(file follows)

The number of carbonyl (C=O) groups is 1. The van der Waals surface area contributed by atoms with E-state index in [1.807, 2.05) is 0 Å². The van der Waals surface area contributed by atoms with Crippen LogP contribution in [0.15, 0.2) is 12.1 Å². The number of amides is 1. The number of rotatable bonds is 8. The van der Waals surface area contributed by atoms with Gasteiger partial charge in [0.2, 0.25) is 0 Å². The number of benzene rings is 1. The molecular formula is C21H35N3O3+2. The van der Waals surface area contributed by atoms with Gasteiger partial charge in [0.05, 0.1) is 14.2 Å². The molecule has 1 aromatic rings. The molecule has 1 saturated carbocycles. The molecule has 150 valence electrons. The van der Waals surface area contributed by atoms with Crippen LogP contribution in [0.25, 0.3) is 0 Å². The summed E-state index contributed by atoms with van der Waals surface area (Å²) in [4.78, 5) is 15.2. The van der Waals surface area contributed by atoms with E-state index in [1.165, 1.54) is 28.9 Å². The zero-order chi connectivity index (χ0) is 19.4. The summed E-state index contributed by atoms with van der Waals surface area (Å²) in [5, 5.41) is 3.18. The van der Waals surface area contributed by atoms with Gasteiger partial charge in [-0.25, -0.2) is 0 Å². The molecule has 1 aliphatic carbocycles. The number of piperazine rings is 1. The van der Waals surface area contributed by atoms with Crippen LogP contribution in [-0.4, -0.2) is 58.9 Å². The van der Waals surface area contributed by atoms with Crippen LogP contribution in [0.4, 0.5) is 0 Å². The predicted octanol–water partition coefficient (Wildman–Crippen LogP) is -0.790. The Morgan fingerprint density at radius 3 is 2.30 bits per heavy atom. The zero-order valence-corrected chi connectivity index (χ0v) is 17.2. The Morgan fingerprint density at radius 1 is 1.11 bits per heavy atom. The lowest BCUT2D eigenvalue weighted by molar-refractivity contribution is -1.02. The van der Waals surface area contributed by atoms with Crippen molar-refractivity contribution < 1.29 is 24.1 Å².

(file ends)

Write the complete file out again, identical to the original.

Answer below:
The number of carbonyl (C=O) groups is 1. The van der Waals surface area contributed by atoms with E-state index in [1.807, 2.05) is 0 Å². The van der Waals surface area contributed by atoms with Crippen LogP contribution in [0.15, 0.2) is 12.1 Å². The number of amides is 1. The number of rotatable bonds is 8. The van der Waals surface area contributed by atoms with Gasteiger partial charge in [0.2, 0.25) is 0 Å². The number of benzene rings is 1. The molecular formula is C21H35N3O3+2. The van der Waals surface area contributed by atoms with Gasteiger partial charge in [0.05, 0.1) is 14.2 Å². The molecule has 1 aromatic rings. The molecule has 1 saturated carbocycles. The molecule has 150 valence electrons. The van der Waals surface area contributed by atoms with Crippen LogP contribution in [0.25, 0.3) is 0 Å². The summed E-state index contributed by atoms with van der Waals surface area (Å²) in [4.78, 5) is 15.2. The van der Waals surface area contributed by atoms with E-state index in [1.165, 1.54) is 28.9 Å². The zero-order chi connectivity index (χ0) is 19.4. The summed E-state index contributed by atoms with van der Waals surface area (Å²) in [5, 5.41) is 3.18. The van der Waals surface area contributed by atoms with Gasteiger partial charge in [-0.25, -0.2) is 0 Å². The molecule has 1 aliphatic carbocycles. The number of piperazine rings is 1. The van der Waals surface area contributed by atoms with Crippen LogP contribution in [-0.4, -0.2) is 58.9 Å². The van der Waals surface area contributed by atoms with Crippen LogP contribution in [0.4, 0.5) is 0 Å². The predicted octanol–water partition coefficient (Wildman–Crippen LogP) is -0.790. The Morgan fingerprint density at radius 3 is 2.30 bits per heavy atom. The zero-order valence-corrected chi connectivity index (χ0v) is 17.2. The Morgan fingerprint density at radius 1 is 1.11 bits per heavy atom. The lowest BCUT2D eigenvalue weighted by molar-refractivity contribution is -1.02. The van der Waals surface area contributed by atoms with Crippen molar-refractivity contribution < 1.29 is 24.1 Å².